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Editorial paragraphs.

Some of the friends of General Frank Gardner, having expressed the fear that General D. H. Hill's allusion to him in his address, which was published in our May number, might be construed as a censure of his gallant defence of Port Hudson, General Hill calls our attention to the fact that the language he used conveys no censure of either of the gallant officers named, but simply states a historic fact.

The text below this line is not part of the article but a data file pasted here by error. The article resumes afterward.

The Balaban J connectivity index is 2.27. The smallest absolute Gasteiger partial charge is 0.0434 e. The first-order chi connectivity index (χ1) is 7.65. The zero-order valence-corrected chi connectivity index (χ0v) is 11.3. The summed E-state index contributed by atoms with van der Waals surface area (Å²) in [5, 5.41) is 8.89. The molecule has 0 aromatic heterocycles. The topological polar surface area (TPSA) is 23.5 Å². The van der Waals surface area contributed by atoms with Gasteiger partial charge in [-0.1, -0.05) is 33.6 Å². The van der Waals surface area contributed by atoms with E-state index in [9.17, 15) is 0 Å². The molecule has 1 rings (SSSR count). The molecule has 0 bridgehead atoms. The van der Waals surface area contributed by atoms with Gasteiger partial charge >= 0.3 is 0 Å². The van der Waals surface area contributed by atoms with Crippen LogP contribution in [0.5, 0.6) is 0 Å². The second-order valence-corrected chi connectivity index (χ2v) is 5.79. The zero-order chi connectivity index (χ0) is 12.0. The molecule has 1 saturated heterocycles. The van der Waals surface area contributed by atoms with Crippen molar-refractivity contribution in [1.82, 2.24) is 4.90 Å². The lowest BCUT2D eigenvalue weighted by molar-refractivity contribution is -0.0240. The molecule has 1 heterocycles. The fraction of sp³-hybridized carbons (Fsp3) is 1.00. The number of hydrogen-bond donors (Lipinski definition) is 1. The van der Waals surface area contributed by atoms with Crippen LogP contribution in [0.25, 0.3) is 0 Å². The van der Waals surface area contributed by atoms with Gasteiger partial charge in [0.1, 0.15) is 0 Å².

In reference to General Gardner, General Hill says: “There is no one in the South who has a sincerer regard for General Gardner than myself, from what I knew of him in Mexico, where he made at Telegraph Hill the most glorious fight of the war.”

We have deemed it but just to make this explanation, that a gallant, though unfortunate soldier, may not rest under the shadow of even unintentional censure.

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